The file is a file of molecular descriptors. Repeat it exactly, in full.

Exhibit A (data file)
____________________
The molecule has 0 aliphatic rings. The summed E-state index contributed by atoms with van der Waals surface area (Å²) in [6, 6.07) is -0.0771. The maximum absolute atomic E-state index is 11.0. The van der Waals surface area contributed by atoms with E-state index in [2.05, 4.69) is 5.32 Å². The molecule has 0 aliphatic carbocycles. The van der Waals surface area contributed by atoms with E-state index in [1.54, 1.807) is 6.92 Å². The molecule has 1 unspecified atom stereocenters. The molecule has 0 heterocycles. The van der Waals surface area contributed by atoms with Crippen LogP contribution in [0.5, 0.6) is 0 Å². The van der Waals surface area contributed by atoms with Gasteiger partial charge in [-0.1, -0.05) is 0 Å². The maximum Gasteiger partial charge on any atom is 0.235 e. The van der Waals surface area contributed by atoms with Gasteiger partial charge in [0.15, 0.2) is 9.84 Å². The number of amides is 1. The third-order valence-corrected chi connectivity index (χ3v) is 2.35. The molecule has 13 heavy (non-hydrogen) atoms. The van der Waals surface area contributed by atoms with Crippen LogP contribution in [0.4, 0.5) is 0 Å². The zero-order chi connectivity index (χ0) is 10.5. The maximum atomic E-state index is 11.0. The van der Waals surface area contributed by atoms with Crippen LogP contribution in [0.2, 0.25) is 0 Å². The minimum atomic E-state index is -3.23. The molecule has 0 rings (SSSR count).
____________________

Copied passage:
The molecule has 0 aliphatic rings. The summed E-state index contributed by atoms with van der Waals surface area (Å²) in [6, 6.07) is -0.0771. The maximum absolute atomic E-state index is 11.0. The van der Waals surface area contributed by atoms with E-state index in [2.05, 4.69) is 5.32 Å². The molecule has 0 aliphatic carbocycles. The van der Waals surface area contributed by atoms with E-state index in [1.54, 1.807) is 6.92 Å². The molecule has 1 unspecified atom stereocenters. The molecule has 0 heterocycles. The van der Waals surface area contributed by atoms with Crippen LogP contribution in [0.5, 0.6) is 0 Å². The van der Waals surface area contributed by atoms with Gasteiger partial charge in [-0.1, -0.05) is 0 Å². The maximum Gasteiger partial charge on any atom is 0.235 e. The van der Waals surface area contributed by atoms with Gasteiger partial charge in [0.15, 0.2) is 9.84 Å². The number of amides is 1. The third-order valence-corrected chi connectivity index (χ3v) is 2.35. The molecule has 13 heavy (non-hydrogen) atoms. The van der Waals surface area contributed by atoms with Crippen LogP contribution in [0.4, 0.5) is 0 Å². The zero-order chi connectivity index (χ0) is 10.5. The maximum atomic E-state index is 11.0. The van der Waals surface area contributed by atoms with Crippen LogP contribution in [0.2, 0.25) is 0 Å². The minimum atomic E-state index is -3.23. The molecule has 0 rings (SSSR count).